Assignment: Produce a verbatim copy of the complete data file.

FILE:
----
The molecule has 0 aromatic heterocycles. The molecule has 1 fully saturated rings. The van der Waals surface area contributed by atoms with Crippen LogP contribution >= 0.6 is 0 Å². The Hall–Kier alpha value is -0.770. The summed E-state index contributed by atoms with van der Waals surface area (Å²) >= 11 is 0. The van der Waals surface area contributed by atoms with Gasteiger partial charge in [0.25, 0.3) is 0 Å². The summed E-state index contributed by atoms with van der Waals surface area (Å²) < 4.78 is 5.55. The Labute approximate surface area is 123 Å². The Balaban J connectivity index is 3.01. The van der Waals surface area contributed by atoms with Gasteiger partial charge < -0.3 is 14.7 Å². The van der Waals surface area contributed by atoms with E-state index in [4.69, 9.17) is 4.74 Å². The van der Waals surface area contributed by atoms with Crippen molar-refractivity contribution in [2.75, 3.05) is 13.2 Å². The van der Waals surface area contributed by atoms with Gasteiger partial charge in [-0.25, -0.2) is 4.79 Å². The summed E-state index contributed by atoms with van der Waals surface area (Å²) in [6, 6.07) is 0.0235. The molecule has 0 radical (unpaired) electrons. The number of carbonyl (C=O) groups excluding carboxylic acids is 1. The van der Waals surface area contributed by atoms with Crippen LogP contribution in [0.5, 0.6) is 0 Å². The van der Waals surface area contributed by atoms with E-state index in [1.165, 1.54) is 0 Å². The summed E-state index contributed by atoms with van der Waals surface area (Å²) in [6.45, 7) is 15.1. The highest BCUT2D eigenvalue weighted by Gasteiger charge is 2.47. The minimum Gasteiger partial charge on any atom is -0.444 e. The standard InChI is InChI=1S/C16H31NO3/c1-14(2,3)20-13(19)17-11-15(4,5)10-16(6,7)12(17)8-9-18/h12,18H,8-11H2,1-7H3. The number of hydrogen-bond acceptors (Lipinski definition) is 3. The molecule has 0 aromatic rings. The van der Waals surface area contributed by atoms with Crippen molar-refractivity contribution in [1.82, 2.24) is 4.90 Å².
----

The molecule has 0 aromatic heterocycles. The molecule has 1 fully saturated rings. The van der Waals surface area contributed by atoms with Crippen LogP contribution >= 0.6 is 0 Å². The Hall–Kier alpha value is -0.770. The summed E-state index contributed by atoms with van der Waals surface area (Å²) >= 11 is 0. The van der Waals surface area contributed by atoms with Gasteiger partial charge in [0.25, 0.3) is 0 Å². The summed E-state index contributed by atoms with van der Waals surface area (Å²) < 4.78 is 5.55. The Labute approximate surface area is 123 Å². The Balaban J connectivity index is 3.01. The van der Waals surface area contributed by atoms with Gasteiger partial charge < -0.3 is 14.7 Å². The van der Waals surface area contributed by atoms with E-state index in [4.69, 9.17) is 4.74 Å². The van der Waals surface area contributed by atoms with Crippen molar-refractivity contribution in [2.75, 3.05) is 13.2 Å². The van der Waals surface area contributed by atoms with Gasteiger partial charge in [-0.25, -0.2) is 4.79 Å². The summed E-state index contributed by atoms with van der Waals surface area (Å²) in [6, 6.07) is 0.0235. The molecule has 0 radical (unpaired) electrons. The number of carbonyl (C=O) groups excluding carboxylic acids is 1. The van der Waals surface area contributed by atoms with Crippen LogP contribution in [0.5, 0.6) is 0 Å². The van der Waals surface area contributed by atoms with E-state index in [1.165, 1.54) is 0 Å². The summed E-state index contributed by atoms with van der Waals surface area (Å²) in [6.45, 7) is 15.1. The highest BCUT2D eigenvalue weighted by Gasteiger charge is 2.47. The minimum Gasteiger partial charge on any atom is -0.444 e. The standard InChI is InChI=1S/C16H31NO3/c1-14(2,3)20-13(19)17-11-15(4,5)10-16(6,7)12(17)8-9-18/h12,18H,8-11H2,1-7H3. The number of hydrogen-bond acceptors (Lipinski definition) is 3. The molecule has 0 aromatic rings. The van der Waals surface area contributed by atoms with Crippen molar-refractivity contribution in [1.82, 2.24) is 4.90 Å².